These days, it's not uncommon for farmers to practice monoculture planting. Huge fields of rippling corn and shaggy soybeans carpet the landscape. This is encouraged by U.S. farm policy, which supports commodity crops and, unfortunately, can undermine farmers in other countries. (Ironic, isn't it, that feeding ourselves and our animals can cause hunger in other places?)
But monoculture has other effects too. According to small organic farmers like Wendell Berry, monoculture ultimately creates a less stable, more vulnerable agriculture. For instance, monoculture often contributes to soil erosion, pest increases, and loss of biodiversity.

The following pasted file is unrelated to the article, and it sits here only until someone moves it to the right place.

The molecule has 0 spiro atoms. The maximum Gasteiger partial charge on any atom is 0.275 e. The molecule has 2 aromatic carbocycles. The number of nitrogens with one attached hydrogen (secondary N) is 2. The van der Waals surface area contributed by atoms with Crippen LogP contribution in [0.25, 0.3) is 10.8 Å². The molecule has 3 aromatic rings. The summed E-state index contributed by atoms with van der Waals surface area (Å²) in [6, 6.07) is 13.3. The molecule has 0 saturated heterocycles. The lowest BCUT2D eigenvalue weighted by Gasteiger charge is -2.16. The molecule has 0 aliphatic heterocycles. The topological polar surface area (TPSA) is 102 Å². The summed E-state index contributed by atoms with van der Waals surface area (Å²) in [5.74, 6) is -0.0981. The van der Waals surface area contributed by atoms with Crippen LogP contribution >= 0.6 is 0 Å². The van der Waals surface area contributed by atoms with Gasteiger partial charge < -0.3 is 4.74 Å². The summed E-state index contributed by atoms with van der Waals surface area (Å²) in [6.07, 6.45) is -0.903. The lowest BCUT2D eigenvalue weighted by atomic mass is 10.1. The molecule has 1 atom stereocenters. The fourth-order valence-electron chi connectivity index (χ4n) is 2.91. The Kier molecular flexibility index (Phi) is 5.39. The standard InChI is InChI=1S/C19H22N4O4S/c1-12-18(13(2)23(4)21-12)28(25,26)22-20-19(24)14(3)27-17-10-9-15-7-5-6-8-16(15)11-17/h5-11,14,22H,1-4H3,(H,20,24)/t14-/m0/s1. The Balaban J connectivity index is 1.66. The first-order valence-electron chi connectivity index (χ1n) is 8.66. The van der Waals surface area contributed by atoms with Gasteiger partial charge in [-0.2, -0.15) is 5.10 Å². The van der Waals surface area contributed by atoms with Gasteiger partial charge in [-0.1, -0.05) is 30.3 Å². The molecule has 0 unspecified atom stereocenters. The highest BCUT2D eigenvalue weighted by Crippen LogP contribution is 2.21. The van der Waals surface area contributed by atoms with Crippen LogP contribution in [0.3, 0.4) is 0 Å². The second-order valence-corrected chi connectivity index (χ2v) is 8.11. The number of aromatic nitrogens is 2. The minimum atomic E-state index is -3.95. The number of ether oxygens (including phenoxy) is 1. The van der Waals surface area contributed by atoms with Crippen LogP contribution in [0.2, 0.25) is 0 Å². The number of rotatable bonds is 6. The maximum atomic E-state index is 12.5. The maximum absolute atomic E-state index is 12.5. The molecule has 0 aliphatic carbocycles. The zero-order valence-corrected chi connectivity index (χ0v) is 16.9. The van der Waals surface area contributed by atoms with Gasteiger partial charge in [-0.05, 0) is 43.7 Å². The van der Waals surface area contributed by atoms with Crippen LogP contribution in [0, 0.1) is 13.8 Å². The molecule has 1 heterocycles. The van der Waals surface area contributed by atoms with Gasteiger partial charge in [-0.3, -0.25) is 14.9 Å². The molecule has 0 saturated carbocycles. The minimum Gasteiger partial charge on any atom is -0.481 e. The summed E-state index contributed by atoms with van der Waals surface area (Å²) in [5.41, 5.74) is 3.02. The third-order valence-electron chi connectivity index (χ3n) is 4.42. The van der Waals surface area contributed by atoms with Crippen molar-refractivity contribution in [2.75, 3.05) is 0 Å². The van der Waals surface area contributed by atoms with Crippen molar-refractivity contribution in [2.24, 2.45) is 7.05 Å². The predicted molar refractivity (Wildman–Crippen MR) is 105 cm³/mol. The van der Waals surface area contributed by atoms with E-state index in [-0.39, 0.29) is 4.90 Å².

The alternative is polyculture. Indigenous peoples, like certain native tribes, practiced polyculture by planting squash or beans in their corn fields. And some modern African farmers are planting trees near their fields, because they've discovered this is beneficial.
As a writer, I'm trying to learn something from this monoculture/polyculture reality. For, while it's tempting to be monoculture— to knock at the same comfortable doors both in how I write and who I write for— I believe a more stable career will take risks. So I'm aiming to be a writer polyculturist.
Door Photo by Gail Nadeau. Used with permission.